The Robber and the Old Man
a big town lived a very rich gentleman. The fame of his wealth soon spread. A clever thief heard of it and determined to have some for himself.
He managed to hide himself in a dark corner of the gentleman's room—while the latter was counting his bags of money. As soon as the old gentleman left the room to fetch something, the thief caught up two of the bags and escaped.
The owner was astonished, on his return a few minutes later, to find two bags short. He could find no trace of the thief.
Next morning, however, he chanced to meet the robber just outside the house. The dishonest man looked so confused that the rich man at once suspected he was the thief. He could not, however, prove it, so took the case before the judge.
The thief was much alarmed when he heard this. He sought a man in the village and asked his advice. The wise man undertook to help him—if he would promise to pay him half the money when he got off. This the robber at once said he would do.
The old man then advised him to go home and dress in rags. He must ruffle his hair and beard and behave as if he were mad. If any one asked a question he must answer "Moo."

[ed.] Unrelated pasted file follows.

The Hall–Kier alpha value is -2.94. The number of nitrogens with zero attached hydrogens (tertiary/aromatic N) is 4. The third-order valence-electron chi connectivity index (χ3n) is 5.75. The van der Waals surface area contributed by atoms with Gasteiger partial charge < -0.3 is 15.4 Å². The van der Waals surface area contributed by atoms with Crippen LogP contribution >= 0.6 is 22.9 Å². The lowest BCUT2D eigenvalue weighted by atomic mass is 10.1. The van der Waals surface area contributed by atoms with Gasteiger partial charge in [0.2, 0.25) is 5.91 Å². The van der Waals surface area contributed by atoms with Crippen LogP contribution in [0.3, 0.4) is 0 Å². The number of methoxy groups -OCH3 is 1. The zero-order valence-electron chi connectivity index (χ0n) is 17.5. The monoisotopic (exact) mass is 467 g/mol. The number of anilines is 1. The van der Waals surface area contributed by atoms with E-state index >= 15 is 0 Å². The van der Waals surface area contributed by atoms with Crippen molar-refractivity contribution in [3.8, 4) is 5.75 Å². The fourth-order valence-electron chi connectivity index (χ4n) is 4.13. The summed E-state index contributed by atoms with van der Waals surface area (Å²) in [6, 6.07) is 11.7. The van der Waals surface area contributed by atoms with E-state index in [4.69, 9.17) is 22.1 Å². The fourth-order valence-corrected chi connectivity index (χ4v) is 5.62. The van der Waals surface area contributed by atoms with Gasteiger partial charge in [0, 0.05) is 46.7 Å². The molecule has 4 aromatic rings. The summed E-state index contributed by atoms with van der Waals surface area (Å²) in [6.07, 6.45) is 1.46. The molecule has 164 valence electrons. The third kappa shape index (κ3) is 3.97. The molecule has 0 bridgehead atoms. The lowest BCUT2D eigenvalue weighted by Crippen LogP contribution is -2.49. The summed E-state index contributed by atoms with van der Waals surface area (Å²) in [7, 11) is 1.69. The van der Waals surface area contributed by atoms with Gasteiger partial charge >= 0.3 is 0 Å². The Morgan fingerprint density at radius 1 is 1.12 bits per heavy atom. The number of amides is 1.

The thief did so. To every question asked by the judge he said, "Moo, moo." The judge at last grew angry and dismissed the court. The thief went home in great glee.
Next day, the wise man came to him for his half of the stolen money. But he could get no answer but "Moo" from the thief, and at last, in despair, he had to go home without a penny. The ungrateful robber kept everything for himself. The wise man regretted very much that he had saved the thief from his just punishment but it was now too late.
The text came from:
Barker, William H. and Cecilia Sinclair. West African Folk-tales. Lagos, Africa: Bookshop, 1917.
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